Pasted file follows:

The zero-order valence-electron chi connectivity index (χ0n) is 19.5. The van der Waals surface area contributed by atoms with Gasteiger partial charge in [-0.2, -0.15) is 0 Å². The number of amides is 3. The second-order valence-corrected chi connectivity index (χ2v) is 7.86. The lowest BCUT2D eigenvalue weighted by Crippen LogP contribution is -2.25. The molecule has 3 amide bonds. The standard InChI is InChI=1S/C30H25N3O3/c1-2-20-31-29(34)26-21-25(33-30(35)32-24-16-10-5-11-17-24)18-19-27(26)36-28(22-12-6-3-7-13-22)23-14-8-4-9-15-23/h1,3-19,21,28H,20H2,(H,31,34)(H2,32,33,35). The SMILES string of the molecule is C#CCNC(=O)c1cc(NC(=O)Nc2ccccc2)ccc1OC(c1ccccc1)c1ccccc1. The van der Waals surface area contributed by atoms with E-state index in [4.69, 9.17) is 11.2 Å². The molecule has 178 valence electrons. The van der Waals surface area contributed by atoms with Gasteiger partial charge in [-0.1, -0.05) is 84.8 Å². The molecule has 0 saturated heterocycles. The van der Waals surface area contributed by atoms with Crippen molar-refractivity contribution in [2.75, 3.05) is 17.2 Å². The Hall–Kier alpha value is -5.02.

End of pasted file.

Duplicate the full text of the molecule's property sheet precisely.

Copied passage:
The zero-order valence-electron chi connectivity index (χ0n) is 19.5. The van der Waals surface area contributed by atoms with Gasteiger partial charge in [-0.2, -0.15) is 0 Å². The number of amides is 3. The second-order valence-corrected chi connectivity index (χ2v) is 7.86. The lowest BCUT2D eigenvalue weighted by Crippen LogP contribution is -2.25. The molecule has 3 amide bonds. The standard InChI is InChI=1S/C30H25N3O3/c1-2-20-31-29(34)26-21-25(33-30(35)32-24-16-10-5-11-17-24)18-19-27(26)36-28(22-12-6-3-7-13-22)23-14-8-4-9-15-23/h1,3-19,21,28H,20H2,(H,31,34)(H2,32,33,35). The SMILES string of the molecule is C#CCNC(=O)c1cc(NC(=O)Nc2ccccc2)ccc1OC(c1ccccc1)c1ccccc1. The van der Waals surface area contributed by atoms with E-state index in [4.69, 9.17) is 11.2 Å². The molecule has 178 valence electrons. The van der Waals surface area contributed by atoms with Gasteiger partial charge in [-0.1, -0.05) is 84.8 Å². The molecule has 0 saturated heterocycles. The van der Waals surface area contributed by atoms with Crippen molar-refractivity contribution in [2.75, 3.05) is 17.2 Å². The Hall–Kier alpha value is -5.02.